The Supreme Court Narrows the Computer Fraud & Abuse Act: What This Means for Employers
After an employee leaves to work for a competitor or starts a competing business, an employer will sometimes find out that this individual used the last days of computer access to download or email to him or herself confidential information from the employer’s network. Indeed, this former employee may have even deleted files, changed passwords to key accounts, or engaged in any number of actions that send the employer scrambling to protect itself. In such scenarios, employers have several options when it comes to pursuing a claim against this former employee, including a claim in federal court under the Computer Fraud and Abuse Act (“CFAA”).
The CFAA criminalizes various fraudulent or damaging activities related to the use of computers. It also allows for civil suits when such fraudulent or damaging activities cause $5,000 or more in damages. One avenue for bringing a claim under the CFAA is by asserting that the offending party “exceed[ed] authorized access” on a computer. Until recently, federal courts were divided on what it meant to “exceed authorized access.” Some held that an individual “exceeds authorized access” when he or she accesses folders, accounts, and other information on a computer that was “off-limits” to the individual. Other federal courts embraced a broader interpretation of the CFAA, finding that a person violates this statute when he or she accesses information on a computer for an improper purpose, even though he or she technically has permission to access those files. Under the latter interpretation, employers had the option of arguing that an employee “exceeds authorized access” when he or she gathers computer files to compete or engage in disloyal acts.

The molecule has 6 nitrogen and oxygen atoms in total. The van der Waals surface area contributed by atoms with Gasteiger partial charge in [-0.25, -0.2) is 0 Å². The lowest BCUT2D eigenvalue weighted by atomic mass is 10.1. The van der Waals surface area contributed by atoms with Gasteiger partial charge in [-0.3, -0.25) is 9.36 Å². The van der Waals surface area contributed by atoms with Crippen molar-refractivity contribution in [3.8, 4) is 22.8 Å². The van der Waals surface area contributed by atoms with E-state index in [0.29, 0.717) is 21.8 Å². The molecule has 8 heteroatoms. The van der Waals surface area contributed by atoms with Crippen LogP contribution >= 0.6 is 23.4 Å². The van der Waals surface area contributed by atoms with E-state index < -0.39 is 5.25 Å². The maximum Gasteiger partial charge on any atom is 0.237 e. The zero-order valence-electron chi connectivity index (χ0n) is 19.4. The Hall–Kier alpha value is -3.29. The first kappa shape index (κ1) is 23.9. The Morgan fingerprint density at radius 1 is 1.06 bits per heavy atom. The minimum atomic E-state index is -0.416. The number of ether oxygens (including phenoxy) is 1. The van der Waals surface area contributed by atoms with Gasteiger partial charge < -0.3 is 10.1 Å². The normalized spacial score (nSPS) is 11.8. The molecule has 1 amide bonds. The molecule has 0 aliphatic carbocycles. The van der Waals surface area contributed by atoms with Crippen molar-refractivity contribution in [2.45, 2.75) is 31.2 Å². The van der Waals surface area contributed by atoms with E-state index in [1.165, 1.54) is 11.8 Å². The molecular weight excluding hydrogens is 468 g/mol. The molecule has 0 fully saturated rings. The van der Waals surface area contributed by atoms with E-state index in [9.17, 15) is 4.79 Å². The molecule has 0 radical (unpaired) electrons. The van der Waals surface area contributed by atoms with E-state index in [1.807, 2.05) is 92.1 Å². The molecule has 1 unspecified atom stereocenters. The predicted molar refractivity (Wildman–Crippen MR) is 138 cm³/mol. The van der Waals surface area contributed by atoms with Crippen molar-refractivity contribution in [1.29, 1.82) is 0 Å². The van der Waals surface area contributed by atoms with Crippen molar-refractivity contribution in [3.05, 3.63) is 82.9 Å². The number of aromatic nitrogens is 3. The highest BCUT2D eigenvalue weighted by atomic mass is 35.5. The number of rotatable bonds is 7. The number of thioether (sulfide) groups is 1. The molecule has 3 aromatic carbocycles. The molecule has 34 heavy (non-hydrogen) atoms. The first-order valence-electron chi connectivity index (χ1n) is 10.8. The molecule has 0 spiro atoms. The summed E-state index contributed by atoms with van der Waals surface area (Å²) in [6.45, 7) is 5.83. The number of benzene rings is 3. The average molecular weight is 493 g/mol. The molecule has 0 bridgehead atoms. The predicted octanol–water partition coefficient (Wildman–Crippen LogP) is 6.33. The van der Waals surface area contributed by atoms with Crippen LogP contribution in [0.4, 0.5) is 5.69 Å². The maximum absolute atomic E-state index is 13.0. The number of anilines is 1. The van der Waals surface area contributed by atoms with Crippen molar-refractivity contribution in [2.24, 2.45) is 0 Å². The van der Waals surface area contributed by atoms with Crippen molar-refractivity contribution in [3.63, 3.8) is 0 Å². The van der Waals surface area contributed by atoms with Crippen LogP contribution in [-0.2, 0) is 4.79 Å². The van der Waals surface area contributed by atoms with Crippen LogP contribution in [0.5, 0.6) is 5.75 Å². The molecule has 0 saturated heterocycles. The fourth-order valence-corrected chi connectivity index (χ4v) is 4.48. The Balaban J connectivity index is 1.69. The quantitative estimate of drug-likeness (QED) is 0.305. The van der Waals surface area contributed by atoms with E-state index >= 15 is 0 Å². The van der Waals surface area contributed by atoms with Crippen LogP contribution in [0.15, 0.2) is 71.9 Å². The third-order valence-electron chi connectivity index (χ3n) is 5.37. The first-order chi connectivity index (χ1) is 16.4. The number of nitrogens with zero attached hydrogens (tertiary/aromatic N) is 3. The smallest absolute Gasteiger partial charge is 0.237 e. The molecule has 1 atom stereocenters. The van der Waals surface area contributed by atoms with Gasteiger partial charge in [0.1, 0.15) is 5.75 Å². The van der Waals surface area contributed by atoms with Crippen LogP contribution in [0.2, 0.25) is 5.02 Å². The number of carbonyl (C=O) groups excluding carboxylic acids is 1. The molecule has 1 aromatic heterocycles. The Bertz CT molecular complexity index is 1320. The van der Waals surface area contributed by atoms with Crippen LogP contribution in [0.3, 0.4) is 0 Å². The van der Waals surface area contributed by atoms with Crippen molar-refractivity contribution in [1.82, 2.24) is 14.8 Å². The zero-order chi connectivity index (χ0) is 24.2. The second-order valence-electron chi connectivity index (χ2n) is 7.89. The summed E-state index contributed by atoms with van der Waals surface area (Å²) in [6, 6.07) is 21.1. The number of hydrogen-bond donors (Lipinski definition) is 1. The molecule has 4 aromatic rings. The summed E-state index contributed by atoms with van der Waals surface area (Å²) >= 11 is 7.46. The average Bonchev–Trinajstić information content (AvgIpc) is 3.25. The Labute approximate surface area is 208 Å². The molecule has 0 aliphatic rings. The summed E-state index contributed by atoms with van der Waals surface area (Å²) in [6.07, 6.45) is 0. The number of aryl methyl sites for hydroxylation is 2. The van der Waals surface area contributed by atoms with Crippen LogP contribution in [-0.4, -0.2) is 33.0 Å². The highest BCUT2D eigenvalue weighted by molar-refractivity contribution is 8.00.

Recently, the Supreme Court stepped in to resolve the matter, and it adopted the narrow view. In Van Buren v. United States, the Court ruled that a person does not violate the CFAA by obtaining information he or she can generally access even if he or she is using that information for an unauthorized purpose. The case involved a police officer who took money from an associate to use a police database—which the officer could use in the course of his work—to check whether a third party was an undercover officer. Unbeknownst the officer, his associate was an undercover cop. The officer was convicted under the CFAA for “exceed[ing] authorized access” in his use of the police database for an improper purpose. The Supreme Court reversed his conviction, finding that his conduct did not violate the CFAA because he was generally authorized to access the police database. Although Van Buren is a criminal case, its holding is equally applicable to civil CFAA cases.
What is the takeaway for employers? To be clear, Van Buren does not prevent an employer from bringing various tort and trade secret claims against a disloyal employee who misappropriates confidential information—but it does limit the employer’s ability to bring such a claim under the CFAA. To preserve such a claim and to prevent the unauthorized access of information by employees, employers should review the security of particularly sensitive information on their computers and networks. Companies should consider password-protecting specific materials on a computer network, providing access only to employees who have a business need for it, narrowing the number of employees who have such access, and revising employment policies to make clear the information or areas of a network to which an individual does not have access.
As a final note, though the Supreme Court narrowed the meaning of “exceed[ing] authorized access,” the CFAA also allows for claims where an individual may have caused damage to a computer. Damage is broadly defined under the CFAA and may include deleting files, wiping devices, and even changing login information. Implementing the measures suggested above should help employers avoid this scenario; however, if a former employee inflicts such damage, an employer can likely rely on the CFAA to bring a claim.